Expropriations (A Homeowners Guide)

Posted on 2 June 2021 Back to News

Email Our Real Estate Lawyers

 

Land expropriation involves the government or other expropriating authority claiming ownership of privately owned property for a public benefit. The Expropriations Act, R.S.O. 1990, c. E.26 (the “Act”) in force in Ontario defines expropriation as the taking of land without consent of the owner by an expropriating authority in the exercise of its statutory powers.

The expropriation process begins with the service of Notice via registered mail from the expropriating authority informing you that your land will be required for a public purpose. This letter will set out the process, the land required and details of the public purpose. Note: your rights and obligations under the Act are limited by timelines surrounding this Notice.

Land expropriation in Ontario is undertaken for several purposes, including the construction of new roads and highways or the expansion of existing roads and highways, the improvement of local infrastructure as well as other public projects. If your land is subject to expropriation, this can undoubtedly have a disruptive impact on your life, personally as well as financially. Therefore, it is important to immediately consider your options and, if needed, retain experienced legal counsel to advise you of your rights and options.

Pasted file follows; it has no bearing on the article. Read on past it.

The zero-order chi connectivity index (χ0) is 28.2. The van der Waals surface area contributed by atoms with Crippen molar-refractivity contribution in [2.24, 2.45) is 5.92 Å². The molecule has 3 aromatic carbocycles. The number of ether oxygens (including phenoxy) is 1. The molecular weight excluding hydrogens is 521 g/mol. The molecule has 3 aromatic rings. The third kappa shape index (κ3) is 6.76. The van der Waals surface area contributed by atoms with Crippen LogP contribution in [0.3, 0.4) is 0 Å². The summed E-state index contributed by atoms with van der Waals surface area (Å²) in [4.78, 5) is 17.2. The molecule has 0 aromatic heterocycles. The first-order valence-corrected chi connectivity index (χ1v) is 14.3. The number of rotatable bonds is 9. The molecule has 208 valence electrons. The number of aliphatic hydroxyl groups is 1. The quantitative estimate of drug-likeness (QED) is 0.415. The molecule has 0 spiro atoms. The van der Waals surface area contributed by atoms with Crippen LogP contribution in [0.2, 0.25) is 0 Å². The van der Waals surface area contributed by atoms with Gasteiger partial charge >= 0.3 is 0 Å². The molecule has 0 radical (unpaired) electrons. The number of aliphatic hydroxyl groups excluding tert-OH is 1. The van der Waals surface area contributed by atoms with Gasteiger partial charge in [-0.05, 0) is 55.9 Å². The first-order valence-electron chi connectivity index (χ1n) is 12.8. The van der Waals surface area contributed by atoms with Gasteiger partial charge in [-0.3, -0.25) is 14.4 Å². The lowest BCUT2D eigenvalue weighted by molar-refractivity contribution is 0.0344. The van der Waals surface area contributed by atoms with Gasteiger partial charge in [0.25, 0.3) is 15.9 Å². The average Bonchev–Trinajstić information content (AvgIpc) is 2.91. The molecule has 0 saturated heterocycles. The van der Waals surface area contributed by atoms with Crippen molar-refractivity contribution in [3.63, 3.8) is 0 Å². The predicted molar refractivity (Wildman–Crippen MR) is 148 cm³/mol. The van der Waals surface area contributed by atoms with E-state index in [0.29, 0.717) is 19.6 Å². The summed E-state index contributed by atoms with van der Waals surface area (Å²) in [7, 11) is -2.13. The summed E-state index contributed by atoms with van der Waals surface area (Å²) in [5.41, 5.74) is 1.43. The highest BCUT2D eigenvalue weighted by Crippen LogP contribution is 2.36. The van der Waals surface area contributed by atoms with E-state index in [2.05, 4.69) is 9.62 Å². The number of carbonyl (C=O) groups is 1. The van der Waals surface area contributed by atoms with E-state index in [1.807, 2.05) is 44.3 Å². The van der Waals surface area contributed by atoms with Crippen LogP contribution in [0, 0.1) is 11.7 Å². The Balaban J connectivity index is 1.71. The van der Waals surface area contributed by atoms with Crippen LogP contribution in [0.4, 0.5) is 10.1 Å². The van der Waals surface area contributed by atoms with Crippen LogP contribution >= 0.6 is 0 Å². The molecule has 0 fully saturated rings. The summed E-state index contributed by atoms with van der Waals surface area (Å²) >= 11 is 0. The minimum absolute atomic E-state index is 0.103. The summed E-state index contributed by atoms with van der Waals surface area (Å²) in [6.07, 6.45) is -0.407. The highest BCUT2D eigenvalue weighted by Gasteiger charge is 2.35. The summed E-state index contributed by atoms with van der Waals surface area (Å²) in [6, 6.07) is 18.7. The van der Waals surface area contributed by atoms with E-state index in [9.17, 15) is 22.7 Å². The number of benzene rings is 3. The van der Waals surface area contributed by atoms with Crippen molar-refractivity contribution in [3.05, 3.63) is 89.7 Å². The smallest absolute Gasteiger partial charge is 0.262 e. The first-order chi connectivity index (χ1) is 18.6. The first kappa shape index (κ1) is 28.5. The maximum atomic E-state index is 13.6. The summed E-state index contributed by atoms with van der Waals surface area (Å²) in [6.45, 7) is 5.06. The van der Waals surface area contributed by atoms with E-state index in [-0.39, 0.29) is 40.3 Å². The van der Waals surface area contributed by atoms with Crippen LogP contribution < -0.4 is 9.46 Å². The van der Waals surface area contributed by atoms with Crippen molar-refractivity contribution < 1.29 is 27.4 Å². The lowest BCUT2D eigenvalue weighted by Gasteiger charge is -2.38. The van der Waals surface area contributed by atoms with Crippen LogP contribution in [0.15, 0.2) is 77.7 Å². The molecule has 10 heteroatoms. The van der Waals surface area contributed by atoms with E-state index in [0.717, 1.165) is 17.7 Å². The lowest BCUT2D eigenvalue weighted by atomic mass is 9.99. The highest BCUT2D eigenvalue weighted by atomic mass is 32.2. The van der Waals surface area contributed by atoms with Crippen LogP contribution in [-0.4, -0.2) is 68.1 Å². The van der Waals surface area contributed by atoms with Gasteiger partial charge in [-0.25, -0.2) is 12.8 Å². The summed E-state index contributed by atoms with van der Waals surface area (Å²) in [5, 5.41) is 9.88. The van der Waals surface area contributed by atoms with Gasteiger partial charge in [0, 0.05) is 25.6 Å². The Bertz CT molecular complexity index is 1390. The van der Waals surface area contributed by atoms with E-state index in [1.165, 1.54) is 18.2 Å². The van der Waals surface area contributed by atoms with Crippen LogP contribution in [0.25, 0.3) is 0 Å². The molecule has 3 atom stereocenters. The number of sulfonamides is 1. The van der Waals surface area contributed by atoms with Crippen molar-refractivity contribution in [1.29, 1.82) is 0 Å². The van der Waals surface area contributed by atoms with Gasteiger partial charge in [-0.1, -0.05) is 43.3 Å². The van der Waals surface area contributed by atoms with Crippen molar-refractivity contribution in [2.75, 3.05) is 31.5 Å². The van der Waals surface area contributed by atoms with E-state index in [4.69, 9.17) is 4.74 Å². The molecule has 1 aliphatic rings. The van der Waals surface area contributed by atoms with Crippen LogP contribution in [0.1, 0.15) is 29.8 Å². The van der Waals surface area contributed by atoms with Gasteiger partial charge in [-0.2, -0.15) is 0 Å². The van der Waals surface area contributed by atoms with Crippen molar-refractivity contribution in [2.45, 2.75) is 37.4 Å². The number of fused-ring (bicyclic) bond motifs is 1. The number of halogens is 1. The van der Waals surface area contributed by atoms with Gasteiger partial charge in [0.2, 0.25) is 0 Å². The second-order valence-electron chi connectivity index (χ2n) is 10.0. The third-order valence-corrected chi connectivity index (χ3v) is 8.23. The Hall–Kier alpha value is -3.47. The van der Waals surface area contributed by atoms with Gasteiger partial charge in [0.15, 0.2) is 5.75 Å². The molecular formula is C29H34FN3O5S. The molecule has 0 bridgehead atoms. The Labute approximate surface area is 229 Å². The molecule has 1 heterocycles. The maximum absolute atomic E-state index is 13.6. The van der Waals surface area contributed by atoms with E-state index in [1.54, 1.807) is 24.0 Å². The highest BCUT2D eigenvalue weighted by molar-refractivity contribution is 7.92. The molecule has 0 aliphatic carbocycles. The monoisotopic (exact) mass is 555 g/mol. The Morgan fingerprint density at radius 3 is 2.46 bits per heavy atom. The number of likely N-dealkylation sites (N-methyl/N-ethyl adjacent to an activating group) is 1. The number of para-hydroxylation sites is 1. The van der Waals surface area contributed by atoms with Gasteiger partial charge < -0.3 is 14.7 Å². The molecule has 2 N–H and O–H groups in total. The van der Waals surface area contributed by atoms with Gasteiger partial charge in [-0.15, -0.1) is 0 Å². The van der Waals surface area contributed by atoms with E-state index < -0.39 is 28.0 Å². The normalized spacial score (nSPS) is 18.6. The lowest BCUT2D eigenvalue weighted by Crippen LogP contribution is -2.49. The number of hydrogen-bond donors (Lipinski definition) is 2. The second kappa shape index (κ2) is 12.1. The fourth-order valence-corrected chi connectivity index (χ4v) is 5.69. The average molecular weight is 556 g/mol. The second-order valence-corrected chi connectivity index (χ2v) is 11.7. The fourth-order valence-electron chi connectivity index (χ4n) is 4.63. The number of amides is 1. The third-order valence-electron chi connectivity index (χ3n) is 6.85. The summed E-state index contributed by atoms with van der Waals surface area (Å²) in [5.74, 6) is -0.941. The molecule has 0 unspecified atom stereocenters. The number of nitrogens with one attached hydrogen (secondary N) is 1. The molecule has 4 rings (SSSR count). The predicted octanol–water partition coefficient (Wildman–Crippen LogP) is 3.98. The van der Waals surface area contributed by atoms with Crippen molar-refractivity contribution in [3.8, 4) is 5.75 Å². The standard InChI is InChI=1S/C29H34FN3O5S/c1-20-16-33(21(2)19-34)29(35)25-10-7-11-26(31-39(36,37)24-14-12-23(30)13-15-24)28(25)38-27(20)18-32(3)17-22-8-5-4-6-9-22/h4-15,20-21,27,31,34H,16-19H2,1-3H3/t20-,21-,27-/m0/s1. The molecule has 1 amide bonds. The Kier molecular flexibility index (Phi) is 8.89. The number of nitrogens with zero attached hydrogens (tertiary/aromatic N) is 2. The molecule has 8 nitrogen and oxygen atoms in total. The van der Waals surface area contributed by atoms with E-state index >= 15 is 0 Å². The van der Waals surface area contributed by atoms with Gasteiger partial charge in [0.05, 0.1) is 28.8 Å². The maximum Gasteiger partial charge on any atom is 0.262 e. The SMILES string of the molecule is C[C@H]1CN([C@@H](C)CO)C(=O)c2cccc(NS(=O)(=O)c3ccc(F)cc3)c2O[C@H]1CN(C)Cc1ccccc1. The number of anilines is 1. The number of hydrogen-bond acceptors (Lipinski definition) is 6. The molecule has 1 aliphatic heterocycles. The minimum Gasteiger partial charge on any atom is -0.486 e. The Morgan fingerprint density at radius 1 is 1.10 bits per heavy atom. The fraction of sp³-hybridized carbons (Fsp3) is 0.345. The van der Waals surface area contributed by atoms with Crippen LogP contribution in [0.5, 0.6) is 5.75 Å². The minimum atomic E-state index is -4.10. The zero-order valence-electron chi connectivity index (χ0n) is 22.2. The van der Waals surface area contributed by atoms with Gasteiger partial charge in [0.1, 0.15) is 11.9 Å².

Compensation 

The Act provides for compensation to be paid to the owner of expropriated land. This compensation is based upon several factors, including the land’s market value, the damages attributable to the disturbance, damages for injurious affection as well as any special difficulties involved in relocating.

The market value of the land is based on the going rates for land per square foot multiplied by the number of square feet the expropriating authority requires from a landowner.